German Chancellor Angela Merkel says she aims to get a government in place as quickly as possible after she was left scrambling to find a way to govern when three-way coalition talks collapsed last Sunday.
"Europe needs a strong Germany, it is desirable to get a government in place quickly," Ms Merkel told a party meeting, adding, however, that her acting government was able to carry on day to day business in Europe's biggest economy.
She added she was prepared to talk to the Social Democrats (SPD) after the centre-left party reversed an earlier decision and said it was prepared to talk to Ms Merkel's conservatives, but she stressed any talks should be based on mutual respect.
Germany's election was the same weekend as New Zealand's. New Zealand First leader Winston Peters was criticised by many for taking a few weeks to decide who would form the next Government.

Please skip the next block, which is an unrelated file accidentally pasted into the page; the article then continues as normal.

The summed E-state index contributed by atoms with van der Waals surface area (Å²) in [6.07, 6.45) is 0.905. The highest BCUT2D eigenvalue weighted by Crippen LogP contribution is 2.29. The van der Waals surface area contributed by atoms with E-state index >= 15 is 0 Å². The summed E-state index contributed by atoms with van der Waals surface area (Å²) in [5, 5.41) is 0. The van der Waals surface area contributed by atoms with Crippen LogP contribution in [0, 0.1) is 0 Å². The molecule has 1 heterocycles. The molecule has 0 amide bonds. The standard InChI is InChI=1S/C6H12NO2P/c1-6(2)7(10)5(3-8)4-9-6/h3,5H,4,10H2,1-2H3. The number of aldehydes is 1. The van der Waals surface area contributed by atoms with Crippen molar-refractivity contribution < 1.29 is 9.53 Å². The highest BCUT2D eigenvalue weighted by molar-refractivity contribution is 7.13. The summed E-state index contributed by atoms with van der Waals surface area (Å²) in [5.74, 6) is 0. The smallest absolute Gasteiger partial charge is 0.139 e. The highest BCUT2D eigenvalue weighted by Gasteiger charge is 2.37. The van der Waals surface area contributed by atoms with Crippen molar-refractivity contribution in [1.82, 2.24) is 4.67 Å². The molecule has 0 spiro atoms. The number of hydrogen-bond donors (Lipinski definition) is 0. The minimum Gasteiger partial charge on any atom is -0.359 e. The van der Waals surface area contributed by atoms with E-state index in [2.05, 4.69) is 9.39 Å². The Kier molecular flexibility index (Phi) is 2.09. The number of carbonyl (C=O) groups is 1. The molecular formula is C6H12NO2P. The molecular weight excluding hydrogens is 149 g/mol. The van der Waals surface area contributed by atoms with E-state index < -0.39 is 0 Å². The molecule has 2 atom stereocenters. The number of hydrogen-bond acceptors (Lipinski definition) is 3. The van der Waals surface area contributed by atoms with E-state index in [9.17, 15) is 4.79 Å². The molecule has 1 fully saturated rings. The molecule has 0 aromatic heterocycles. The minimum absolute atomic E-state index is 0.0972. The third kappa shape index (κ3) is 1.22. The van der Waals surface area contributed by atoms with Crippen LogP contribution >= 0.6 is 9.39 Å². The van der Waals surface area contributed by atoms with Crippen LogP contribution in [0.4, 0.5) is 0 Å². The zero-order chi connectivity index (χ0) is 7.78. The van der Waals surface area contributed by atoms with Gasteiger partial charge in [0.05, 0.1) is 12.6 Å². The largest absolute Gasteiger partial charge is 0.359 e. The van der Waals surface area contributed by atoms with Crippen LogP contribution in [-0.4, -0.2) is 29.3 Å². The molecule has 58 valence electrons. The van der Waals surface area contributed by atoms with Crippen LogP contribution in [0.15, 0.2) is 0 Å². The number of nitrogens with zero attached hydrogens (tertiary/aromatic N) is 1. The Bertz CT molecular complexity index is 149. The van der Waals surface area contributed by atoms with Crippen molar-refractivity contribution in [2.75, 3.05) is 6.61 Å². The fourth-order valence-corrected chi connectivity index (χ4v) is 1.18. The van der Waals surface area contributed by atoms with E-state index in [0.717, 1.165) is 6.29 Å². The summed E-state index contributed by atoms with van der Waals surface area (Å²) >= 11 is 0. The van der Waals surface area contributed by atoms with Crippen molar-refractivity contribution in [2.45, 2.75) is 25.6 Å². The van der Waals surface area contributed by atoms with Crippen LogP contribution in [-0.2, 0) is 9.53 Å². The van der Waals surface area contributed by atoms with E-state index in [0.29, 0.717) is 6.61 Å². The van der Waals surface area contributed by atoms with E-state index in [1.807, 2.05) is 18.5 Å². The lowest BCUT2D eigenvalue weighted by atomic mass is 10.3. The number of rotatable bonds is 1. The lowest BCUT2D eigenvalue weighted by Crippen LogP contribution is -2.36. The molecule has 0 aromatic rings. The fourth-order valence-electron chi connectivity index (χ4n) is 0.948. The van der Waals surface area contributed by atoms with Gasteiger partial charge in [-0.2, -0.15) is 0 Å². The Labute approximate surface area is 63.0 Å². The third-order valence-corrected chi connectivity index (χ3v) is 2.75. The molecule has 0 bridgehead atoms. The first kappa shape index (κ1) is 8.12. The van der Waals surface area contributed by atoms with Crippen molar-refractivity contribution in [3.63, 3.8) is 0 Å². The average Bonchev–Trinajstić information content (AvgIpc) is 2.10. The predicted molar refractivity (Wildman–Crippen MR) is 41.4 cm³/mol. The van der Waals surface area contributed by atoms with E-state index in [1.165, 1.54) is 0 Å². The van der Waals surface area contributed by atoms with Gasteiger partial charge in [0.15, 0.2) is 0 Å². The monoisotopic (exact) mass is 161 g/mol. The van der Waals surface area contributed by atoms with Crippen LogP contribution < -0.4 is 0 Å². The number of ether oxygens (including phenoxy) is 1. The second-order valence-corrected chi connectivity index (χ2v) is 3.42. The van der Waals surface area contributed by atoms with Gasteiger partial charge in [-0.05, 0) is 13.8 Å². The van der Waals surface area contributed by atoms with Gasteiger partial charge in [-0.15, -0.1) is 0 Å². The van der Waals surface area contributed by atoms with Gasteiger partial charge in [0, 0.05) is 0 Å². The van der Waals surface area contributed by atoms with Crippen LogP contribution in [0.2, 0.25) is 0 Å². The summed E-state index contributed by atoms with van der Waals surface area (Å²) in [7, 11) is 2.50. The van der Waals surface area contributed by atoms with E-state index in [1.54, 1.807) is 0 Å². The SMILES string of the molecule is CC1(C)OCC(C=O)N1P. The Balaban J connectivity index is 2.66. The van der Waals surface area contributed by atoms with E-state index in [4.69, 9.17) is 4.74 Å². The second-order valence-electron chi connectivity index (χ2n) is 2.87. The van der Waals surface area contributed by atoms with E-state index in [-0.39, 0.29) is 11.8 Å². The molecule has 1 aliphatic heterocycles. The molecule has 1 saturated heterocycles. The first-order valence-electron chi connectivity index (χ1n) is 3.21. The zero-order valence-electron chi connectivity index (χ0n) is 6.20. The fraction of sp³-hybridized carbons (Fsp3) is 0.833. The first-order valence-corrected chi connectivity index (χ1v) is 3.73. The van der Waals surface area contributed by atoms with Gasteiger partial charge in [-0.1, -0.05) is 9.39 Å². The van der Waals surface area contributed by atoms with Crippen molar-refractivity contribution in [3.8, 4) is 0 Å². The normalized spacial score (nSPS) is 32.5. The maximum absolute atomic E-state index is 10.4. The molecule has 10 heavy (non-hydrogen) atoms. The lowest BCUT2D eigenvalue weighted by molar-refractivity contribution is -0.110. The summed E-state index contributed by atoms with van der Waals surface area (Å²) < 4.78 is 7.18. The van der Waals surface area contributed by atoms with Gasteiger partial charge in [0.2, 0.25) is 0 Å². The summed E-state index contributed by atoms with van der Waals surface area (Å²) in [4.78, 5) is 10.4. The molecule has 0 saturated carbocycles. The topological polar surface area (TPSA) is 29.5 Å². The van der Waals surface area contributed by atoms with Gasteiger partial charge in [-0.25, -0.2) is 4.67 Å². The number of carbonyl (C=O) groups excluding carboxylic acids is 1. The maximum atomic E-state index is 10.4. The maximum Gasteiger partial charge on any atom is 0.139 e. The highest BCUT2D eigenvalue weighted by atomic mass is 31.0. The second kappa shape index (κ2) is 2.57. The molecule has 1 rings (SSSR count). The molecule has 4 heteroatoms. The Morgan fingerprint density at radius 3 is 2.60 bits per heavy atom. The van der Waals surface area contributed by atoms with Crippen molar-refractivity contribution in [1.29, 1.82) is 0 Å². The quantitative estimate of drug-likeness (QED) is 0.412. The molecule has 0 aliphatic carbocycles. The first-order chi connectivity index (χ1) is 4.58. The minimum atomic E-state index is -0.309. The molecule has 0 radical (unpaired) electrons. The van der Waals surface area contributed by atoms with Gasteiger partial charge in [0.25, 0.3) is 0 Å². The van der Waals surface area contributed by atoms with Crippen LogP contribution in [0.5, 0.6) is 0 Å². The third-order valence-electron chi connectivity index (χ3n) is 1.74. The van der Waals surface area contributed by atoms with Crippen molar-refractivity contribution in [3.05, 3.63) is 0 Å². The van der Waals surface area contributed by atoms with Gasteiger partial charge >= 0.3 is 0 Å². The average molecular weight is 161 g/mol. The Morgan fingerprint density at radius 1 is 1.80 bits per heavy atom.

New Zealand's electoral system was largely based on the MMP system used by Germany.
Without even mentioning the option of a minority government, Ms Merkel said she wanted to look ahead after the setbacks of the last week. Sounding self-assured and drawing applause during her speech, she turned her attention fully to the SPD.
Welcoming the prospect of talks with her former partner, she defended the record of the last coalition.
"We worked well together," she said, adding under the grand coalition, Germany enjoyed the strongest labour market for decades, a balanced budget and pensioners and families had benefited, she argued.
President Frank-Walter Steinmeier is to host Ms Merkel, SPD leader Martin Schulz and the leader of her conservative CSU sister party for a meeting on Thursday. Mr Steinmeier had exerted considerable pressure on Schulz to change course for the sake of stability in Germany.
Reuters / Newshub.